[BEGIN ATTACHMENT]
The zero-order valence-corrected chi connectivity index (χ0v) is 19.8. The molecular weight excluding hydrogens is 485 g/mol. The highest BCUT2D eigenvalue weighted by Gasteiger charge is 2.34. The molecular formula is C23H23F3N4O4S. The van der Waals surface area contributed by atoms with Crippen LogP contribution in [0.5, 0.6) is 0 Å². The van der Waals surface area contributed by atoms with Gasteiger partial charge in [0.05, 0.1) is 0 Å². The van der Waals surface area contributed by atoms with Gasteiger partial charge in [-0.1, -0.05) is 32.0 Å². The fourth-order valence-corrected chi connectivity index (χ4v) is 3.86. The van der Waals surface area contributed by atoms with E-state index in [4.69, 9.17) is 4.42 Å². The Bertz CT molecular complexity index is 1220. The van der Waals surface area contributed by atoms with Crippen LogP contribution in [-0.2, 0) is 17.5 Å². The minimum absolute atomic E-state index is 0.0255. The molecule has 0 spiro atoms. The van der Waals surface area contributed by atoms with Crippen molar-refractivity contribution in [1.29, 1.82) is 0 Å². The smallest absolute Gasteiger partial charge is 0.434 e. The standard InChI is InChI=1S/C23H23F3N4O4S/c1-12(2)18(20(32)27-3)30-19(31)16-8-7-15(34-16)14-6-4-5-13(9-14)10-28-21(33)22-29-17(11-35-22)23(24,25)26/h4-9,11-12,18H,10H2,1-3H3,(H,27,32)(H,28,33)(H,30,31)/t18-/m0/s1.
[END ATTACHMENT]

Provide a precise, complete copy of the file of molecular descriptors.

The zero-order valence-corrected chi connectivity index (χ0v) is 19.8. The molecular weight excluding hydrogens is 485 g/mol. The highest BCUT2D eigenvalue weighted by Gasteiger charge is 2.34. The molecular formula is C23H23F3N4O4S. The van der Waals surface area contributed by atoms with Crippen LogP contribution in [0.5, 0.6) is 0 Å². The van der Waals surface area contributed by atoms with Gasteiger partial charge in [0.05, 0.1) is 0 Å². The van der Waals surface area contributed by atoms with Gasteiger partial charge in [-0.1, -0.05) is 32.0 Å². The fourth-order valence-corrected chi connectivity index (χ4v) is 3.86. The van der Waals surface area contributed by atoms with E-state index in [4.69, 9.17) is 4.42 Å². The Bertz CT molecular complexity index is 1220. The van der Waals surface area contributed by atoms with Crippen LogP contribution in [-0.2, 0) is 17.5 Å². The minimum absolute atomic E-state index is 0.0255. The molecule has 0 spiro atoms. The van der Waals surface area contributed by atoms with Crippen molar-refractivity contribution in [1.29, 1.82) is 0 Å². The smallest absolute Gasteiger partial charge is 0.434 e. The standard InChI is InChI=1S/C23H23F3N4O4S/c1-12(2)18(20(32)27-3)30-19(31)16-8-7-15(34-16)14-6-4-5-13(9-14)10-28-21(33)22-29-17(11-35-22)23(24,25)26/h4-9,11-12,18H,10H2,1-3H3,(H,27,32)(H,28,33)(H,30,31)/t18-/m0/s1.